The easiest customer to get is the customer you already have. Keeping your existing clients returning is what builds a strong brand. Brand loyalty will keep them returning as well as bringing their friends. Surely, it was your intention to provide great service when you opened up the doors of your business; below is a list of how to get back to basics and make sure your service is better than ever.
How to Provide Good Service
1. Set expectations.
The best way to ensure that both you’re able to meet and even exceed your customers’ expectations is to clearly define them from the beginning. Whether you choose to provide this information formally or informally, be sure to make clear what the client can expect while receiving your service or using your product. Listen to what your clients expect, as well, to make sure you’re on the same page, clarify any misconceptions, and move forward together toward your goal.
2. Be transparent.
Transparency in business is key. You’re in business because you have something great to sell, a product or service that satisfies a need or want of your potential customers. Explain your product or service clearly; market it honestly; and make it available at a cost that’s appropriate to its value. This is a recipe for happy clients and a flourishing business. If you make a mistake, be transparent, be accountable, and make it right.
3. Be available.
As a business owner or a client-facing employee, your availability to your clients and prospects can make or break your relationship. While today’s consumers like to get the majority of their information online, its desirable to have a human relationship with a representative of a company you do business with repeatedly. There will be times customers have questions they can’t find the answers to or simply want to be heard. Being there to help them during those times will instill trust and give you the edge over less responsive competitors.
4. Get feedback.
Get feedback on your products and services, and do it regularly. Clients may well have different feelings about your product or service at different stages of their customer experience, so you should check in frequently to get insight into how your company is performing for them and gather any feedback they may have. Your customers are often happy to provide you free product testing. They want to tell you what they think, whether it’s good or bad. Often, all it takes is for you to ask. Being proactive about getting feedback can help you catch concerns before they become larger issues. Regular feedback allows you to continually improve your products or services as well as your reputation in your industry.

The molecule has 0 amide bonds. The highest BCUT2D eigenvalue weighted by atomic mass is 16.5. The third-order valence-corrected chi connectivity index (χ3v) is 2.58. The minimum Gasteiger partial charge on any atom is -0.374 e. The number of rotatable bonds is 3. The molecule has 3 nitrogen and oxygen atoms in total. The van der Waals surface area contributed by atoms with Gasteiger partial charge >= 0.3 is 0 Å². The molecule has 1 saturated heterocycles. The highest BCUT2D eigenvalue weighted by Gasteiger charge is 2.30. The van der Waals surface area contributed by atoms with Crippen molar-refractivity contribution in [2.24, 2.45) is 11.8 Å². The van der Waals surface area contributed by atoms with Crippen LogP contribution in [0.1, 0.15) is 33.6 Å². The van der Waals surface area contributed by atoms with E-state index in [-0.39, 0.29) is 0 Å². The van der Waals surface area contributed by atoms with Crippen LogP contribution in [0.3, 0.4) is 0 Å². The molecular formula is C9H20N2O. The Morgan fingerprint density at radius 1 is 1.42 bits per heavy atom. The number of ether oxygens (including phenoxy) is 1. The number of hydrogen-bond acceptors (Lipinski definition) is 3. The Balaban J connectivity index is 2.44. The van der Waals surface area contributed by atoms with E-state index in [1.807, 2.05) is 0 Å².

No matter where a conversation goes with a client, just help them. Listen to their concerns, and do your best to solve their problems. This is the defining factor of offering great service.
Why to Provide Good Service
Why bother providing great service when you can make a sale and move on to the next?
1. You’re fulfilling your promise.
Small companies will tell you their number one form of advertising is “word of mouth.” This means that they have happy customers who recommend the business to their friends, who, in turn, become happy customers of the business. This is credibility. Building credibility in your business is what builds the foundation for longevity. When you make people happy, they will spread the news and bring you more business.
2. You’re getting feedback.
Negative feedback is more valuable than positive feedback because it gives you a place to begin making improvements. No matter whether your business is new or a hundred years old, there is always room for improvement. You just have to listen to what you’re customers are saying.
3. You’re increasing your sales list!
Businesses spend a large percentage of their budgets on sales and marketing-related activities to identify their best clients and go find new clients just like them. If we all took a longer look at our best clients and turned them into a repeat clients, we could exponentially expand our sales pipelines. Spend time with the clients you know—those whose needs and pain points you understand and with whom you’ve already built rapport—and find new ways to help them and work with them. You could find new service opportunities your company can offer, you may identify new products to support your existing products.
Without your clients, you’d have no business. Consider taking a few extra moments finding out what you can learn from them about how to grow your business and enhance its success.
Do you need help shifting to a repeat-customer model? Schedule a consultation with us to learn how you can take your business to the next level!